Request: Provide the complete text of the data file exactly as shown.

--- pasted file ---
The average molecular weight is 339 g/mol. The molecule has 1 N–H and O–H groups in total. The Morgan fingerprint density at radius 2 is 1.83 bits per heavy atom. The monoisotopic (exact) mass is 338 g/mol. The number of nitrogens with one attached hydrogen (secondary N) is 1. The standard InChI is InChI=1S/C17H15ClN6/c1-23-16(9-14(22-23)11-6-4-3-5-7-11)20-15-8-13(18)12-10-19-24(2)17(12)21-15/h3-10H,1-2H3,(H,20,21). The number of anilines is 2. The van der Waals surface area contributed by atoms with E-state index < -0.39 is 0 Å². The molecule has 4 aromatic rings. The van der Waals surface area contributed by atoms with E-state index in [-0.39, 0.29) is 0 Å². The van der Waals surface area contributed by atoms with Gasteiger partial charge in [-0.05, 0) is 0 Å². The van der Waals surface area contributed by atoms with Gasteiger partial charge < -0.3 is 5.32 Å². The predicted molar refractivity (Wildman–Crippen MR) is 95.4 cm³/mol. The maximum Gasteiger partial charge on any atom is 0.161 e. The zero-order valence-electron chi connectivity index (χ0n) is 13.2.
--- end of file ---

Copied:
The average molecular weight is 339 g/mol. The molecule has 1 N–H and O–H groups in total. The Morgan fingerprint density at radius 2 is 1.83 bits per heavy atom. The monoisotopic (exact) mass is 338 g/mol. The number of nitrogens with one attached hydrogen (secondary N) is 1. The standard InChI is InChI=1S/C17H15ClN6/c1-23-16(9-14(22-23)11-6-4-3-5-7-11)20-15-8-13(18)12-10-19-24(2)17(12)21-15/h3-10H,1-2H3,(H,20,21). The number of anilines is 2. The van der Waals surface area contributed by atoms with E-state index < -0.39 is 0 Å². The molecule has 4 aromatic rings. The van der Waals surface area contributed by atoms with E-state index in [-0.39, 0.29) is 0 Å². The van der Waals surface area contributed by atoms with Gasteiger partial charge in [-0.05, 0) is 0 Å². The van der Waals surface area contributed by atoms with Gasteiger partial charge < -0.3 is 5.32 Å². The predicted molar refractivity (Wildman–Crippen MR) is 95.4 cm³/mol. The maximum Gasteiger partial charge on any atom is 0.161 e. The zero-order valence-electron chi connectivity index (χ0n) is 13.2.